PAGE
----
Picture this: You are in a room, alone. There are several doors in the room, but each of them is locked and there is no key. The room is full of your worst fears. Each of them sits poised throughout the room, just staring at you. Every so often one will lunge at you, making you jump out of your skin with fear. But for the most part, they just sit silently, staring at you. Your chest starts feeling tight, your throat feels like it’s closing up and you feel trapped. Like the walls are pressing towards you and there is absolutely no way out.
This is what my personal experience with anxiety feels like. There is a wide range of reactions that people may experience, but this is the best explanation I can come up with for mine.
My first memory of anxiety dates back to second grade. It was considered “separation anxiety.” I “called home sick” every day (no exaggeration) of second grade, because I truly did feel sick to my stomach, yet, I was perfectly healthy. My first anxiety attack happened at my kitchen table around this same time. I remember it very clearly: I was eating Oreos with my little brother, and my parents were watching TV in the living room. For whatever reason, I began thinking about the future. Growing up, moving away…I was so happy with life at the moment that I never wanted it to change. Cue the tightening of the chest, closing of the throat and then the meltdown. I was bawling my eyes out and kept saying, “I don’t want to grow up I don’t want to be eighteen and move away.” I remember my parents comforting me, bewildered as to why I was acting like this.
Since that time, I have unknowingly been battling anxiety. From second grade until my senior year of high school, I was fully convinced something was wrong with me. I never understood why I couldn’t do things the same as everyone else. Why was everyone else so happy? How could these other kids go through life so effortlessly?
Everything in my life seemed to be 10x more difficult than anyone else’s. Getting up to sharpen my pencil was scarier than skydiving. I used to hope I would break my leg or injure myself in some way so I wouldn’t have to go to school. I went through quite a bit in high school (apart from the anxiety), and after awhile it led me into a downward spiral, resulting in depression.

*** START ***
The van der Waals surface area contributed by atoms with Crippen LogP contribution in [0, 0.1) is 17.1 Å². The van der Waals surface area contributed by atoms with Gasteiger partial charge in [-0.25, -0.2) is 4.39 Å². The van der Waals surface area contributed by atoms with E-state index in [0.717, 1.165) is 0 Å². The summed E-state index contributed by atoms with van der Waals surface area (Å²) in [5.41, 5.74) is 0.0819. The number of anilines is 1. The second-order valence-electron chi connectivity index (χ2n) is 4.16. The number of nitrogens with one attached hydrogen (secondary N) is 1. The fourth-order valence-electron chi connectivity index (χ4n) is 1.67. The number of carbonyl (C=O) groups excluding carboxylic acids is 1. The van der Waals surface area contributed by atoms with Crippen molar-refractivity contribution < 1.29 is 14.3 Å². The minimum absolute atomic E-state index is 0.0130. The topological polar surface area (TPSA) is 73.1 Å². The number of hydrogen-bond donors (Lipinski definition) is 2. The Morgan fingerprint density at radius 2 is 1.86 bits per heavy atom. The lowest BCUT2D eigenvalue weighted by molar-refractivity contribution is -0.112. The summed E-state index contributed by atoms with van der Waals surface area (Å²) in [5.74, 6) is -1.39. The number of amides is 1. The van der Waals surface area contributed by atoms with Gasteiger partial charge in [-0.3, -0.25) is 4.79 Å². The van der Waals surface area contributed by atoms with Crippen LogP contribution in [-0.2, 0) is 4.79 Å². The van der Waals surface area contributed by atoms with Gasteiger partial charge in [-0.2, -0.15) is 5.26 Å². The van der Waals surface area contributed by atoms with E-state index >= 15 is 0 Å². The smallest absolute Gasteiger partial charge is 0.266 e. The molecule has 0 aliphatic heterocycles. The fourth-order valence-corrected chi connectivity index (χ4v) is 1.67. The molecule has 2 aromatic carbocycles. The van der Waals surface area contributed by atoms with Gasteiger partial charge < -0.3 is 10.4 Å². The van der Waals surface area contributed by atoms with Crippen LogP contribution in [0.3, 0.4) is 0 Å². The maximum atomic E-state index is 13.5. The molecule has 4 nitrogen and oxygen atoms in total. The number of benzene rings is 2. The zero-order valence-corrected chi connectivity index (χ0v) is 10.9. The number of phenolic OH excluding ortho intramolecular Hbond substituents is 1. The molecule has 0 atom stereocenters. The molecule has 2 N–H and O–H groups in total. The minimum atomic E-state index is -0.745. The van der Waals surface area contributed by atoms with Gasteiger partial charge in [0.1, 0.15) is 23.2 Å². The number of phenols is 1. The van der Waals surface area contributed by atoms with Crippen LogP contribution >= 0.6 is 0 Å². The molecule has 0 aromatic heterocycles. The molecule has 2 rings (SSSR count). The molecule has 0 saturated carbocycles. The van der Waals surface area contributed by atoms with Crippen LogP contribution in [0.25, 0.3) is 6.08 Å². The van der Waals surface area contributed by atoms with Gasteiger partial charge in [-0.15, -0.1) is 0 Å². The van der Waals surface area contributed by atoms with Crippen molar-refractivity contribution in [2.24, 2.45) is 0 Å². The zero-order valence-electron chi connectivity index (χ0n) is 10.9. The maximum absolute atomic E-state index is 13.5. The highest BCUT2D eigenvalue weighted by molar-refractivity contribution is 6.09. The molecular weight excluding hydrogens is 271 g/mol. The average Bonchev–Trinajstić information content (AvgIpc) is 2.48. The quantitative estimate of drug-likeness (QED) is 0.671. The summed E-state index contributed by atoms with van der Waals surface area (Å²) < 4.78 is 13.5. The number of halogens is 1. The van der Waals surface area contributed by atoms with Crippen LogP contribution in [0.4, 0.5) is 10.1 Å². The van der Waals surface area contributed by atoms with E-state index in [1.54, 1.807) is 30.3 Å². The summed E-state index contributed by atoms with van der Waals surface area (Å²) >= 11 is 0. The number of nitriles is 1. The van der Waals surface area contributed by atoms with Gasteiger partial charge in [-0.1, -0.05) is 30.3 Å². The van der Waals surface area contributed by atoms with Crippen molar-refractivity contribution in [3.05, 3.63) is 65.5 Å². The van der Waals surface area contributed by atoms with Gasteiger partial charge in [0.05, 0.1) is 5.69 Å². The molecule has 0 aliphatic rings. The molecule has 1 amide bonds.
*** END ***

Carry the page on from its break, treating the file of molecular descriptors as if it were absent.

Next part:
My depression was obvious enough my parents noticed and sent me to a therapist before my junior year of high school. That summer I also found out I had ADD. This was the first time I had ever been truly diagnosed with anything besides the flu or a cold. And it all happened at once. I was suffering from what some may refer to as the “trifecta”: ADD, depression and anxiety. My therapist really did help, but from that point forward people were constantly trying to diagnose me.
I love my parents to death, they’re great, but they were constantly trying to tell me what I was feeling, why it was wrong and how I should feel. “I don’t think you have ADD; I think you’re just forgetful.” “A lot of people think they have depression; you just get sad because of certain situations.” “No, I don’t think you have anxiety.” “You just have to suck it up and smile.” “You just have to be positive!”
This was extremely frustrating for me to hear. I already felt out of place in the world as it was, and I already didn’t understand why I felt so awful all the time, but now people were trying to tell me that what I was feeling was wrong. For that reason, I bridged a pretty big gap between my parents and I.
Towards the end of my senior year of high school, I stumbled upon an article on anxiety. (If I ever find it again, I will share it with you guys immediately!) After reading it, I felt woozy. It was as if I had written the article. It was at that point I could say out loud to myself, “I have anxiety” and feel a slight sense of relief. But the feeling of “something being wrong with me” did not disappear. At this time in life, my depression was extremely subdued, I was no longer medicated for ADD (after serious weight loss followed by serious weight gain I called it quits), but my anxiety was skyrocketing.
For a little while, I decided to just let the anxiety own me. What could I do about it anyways? Then I went away to college.
After my first semester of college, I declared myself “fixed.” I was happier than could be, had tons of friends, good grades and appeared to have minimal anxiety. Little did I know, at that time in my life I was 100% depending on other people for my happiness.
Upon returning from Christmas break, and at the beginning of second semester, everything changed. My friend group, the weather, my classes, etc. I still had a lot of friends, went out every weekend and excelled in school. But, I wasn’t happy anymore. Suddenly, being surrounded by parties and my newfound freedom lost its shiny appearance.
For a few months, I struggled. Depression and anxiety rushed back in. But this time, a new feeling accompanied it. Anger. I was so pissed. After a quick evaluation of my life, I hated myself even more. I had gained weight from all my partying, I always felt sick (literally if I didn’t feel sick for a day I was shocked) and I just felt so useless.
Fortunately, anger is somewhat motivating for me. I made a plan. First, I made a list of goals.
-get back to my goal weight
-launch the blog I’ve always wanted to by next September
-stop relying on others for my happiness